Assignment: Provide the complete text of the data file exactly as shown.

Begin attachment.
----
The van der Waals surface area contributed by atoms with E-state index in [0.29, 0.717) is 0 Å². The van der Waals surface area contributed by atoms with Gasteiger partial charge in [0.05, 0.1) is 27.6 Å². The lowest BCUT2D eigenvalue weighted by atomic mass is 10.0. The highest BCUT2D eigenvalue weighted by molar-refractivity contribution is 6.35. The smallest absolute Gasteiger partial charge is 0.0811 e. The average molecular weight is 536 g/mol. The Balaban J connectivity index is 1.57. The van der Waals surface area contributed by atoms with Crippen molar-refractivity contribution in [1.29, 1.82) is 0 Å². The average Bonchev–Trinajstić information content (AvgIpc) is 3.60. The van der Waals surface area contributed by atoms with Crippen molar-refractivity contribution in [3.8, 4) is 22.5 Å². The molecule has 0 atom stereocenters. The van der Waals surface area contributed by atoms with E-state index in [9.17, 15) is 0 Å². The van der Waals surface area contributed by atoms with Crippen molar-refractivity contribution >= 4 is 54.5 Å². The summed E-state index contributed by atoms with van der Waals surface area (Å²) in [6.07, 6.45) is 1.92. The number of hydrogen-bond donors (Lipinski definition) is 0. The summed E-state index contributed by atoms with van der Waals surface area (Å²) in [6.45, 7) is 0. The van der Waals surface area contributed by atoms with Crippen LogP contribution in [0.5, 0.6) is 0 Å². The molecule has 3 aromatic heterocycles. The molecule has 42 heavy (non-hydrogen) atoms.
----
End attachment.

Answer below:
The van der Waals surface area contributed by atoms with E-state index in [0.29, 0.717) is 0 Å². The van der Waals surface area contributed by atoms with Gasteiger partial charge in [0.05, 0.1) is 27.6 Å². The lowest BCUT2D eigenvalue weighted by atomic mass is 10.0. The highest BCUT2D eigenvalue weighted by molar-refractivity contribution is 6.35. The smallest absolute Gasteiger partial charge is 0.0811 e. The average molecular weight is 536 g/mol. The Balaban J connectivity index is 1.57. The van der Waals surface area contributed by atoms with Crippen molar-refractivity contribution in [1.29, 1.82) is 0 Å². The average Bonchev–Trinajstić information content (AvgIpc) is 3.60. The van der Waals surface area contributed by atoms with Crippen molar-refractivity contribution in [3.8, 4) is 22.5 Å². The molecule has 0 atom stereocenters. The van der Waals surface area contributed by atoms with E-state index in [9.17, 15) is 0 Å². The van der Waals surface area contributed by atoms with Crippen molar-refractivity contribution >= 4 is 54.5 Å². The summed E-state index contributed by atoms with van der Waals surface area (Å²) in [6.07, 6.45) is 1.92. The number of hydrogen-bond donors (Lipinski definition) is 0. The summed E-state index contributed by atoms with van der Waals surface area (Å²) in [6.45, 7) is 0. The van der Waals surface area contributed by atoms with Crippen LogP contribution in [0.5, 0.6) is 0 Å². The molecule has 3 aromatic heterocycles. The molecule has 42 heavy (non-hydrogen) atoms.